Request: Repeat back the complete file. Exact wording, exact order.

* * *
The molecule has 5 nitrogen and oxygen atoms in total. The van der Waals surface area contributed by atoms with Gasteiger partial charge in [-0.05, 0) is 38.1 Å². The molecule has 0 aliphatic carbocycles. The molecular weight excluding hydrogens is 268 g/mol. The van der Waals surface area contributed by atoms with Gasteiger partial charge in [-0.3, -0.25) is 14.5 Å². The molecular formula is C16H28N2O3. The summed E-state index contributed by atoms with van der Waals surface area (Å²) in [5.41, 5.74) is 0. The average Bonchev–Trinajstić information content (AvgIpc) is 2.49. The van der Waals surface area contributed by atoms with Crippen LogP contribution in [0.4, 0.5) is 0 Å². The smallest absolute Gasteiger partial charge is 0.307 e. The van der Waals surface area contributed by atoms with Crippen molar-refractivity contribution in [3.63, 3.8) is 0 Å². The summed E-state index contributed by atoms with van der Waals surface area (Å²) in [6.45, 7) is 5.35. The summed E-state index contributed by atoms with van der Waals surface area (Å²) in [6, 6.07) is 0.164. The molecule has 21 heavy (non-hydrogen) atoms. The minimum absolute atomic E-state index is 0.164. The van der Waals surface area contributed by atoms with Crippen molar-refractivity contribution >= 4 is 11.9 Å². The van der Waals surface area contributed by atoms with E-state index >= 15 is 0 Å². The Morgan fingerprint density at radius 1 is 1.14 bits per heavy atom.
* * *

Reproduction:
The molecule has 5 nitrogen and oxygen atoms in total. The van der Waals surface area contributed by atoms with Gasteiger partial charge in [-0.05, 0) is 38.1 Å². The molecule has 0 aliphatic carbocycles. The molecular weight excluding hydrogens is 268 g/mol. The van der Waals surface area contributed by atoms with Gasteiger partial charge in [-0.3, -0.25) is 14.5 Å². The molecular formula is C16H28N2O3. The summed E-state index contributed by atoms with van der Waals surface area (Å²) in [5.41, 5.74) is 0. The average Bonchev–Trinajstić information content (AvgIpc) is 2.49. The van der Waals surface area contributed by atoms with Crippen LogP contribution in [0.4, 0.5) is 0 Å². The smallest absolute Gasteiger partial charge is 0.307 e. The van der Waals surface area contributed by atoms with Crippen molar-refractivity contribution in [3.63, 3.8) is 0 Å². The summed E-state index contributed by atoms with van der Waals surface area (Å²) in [6.45, 7) is 5.35. The summed E-state index contributed by atoms with van der Waals surface area (Å²) in [6, 6.07) is 0.164. The molecule has 21 heavy (non-hydrogen) atoms. The minimum absolute atomic E-state index is 0.164. The van der Waals surface area contributed by atoms with Crippen molar-refractivity contribution >= 4 is 11.9 Å². The van der Waals surface area contributed by atoms with E-state index >= 15 is 0 Å². The Morgan fingerprint density at radius 1 is 1.14 bits per heavy atom.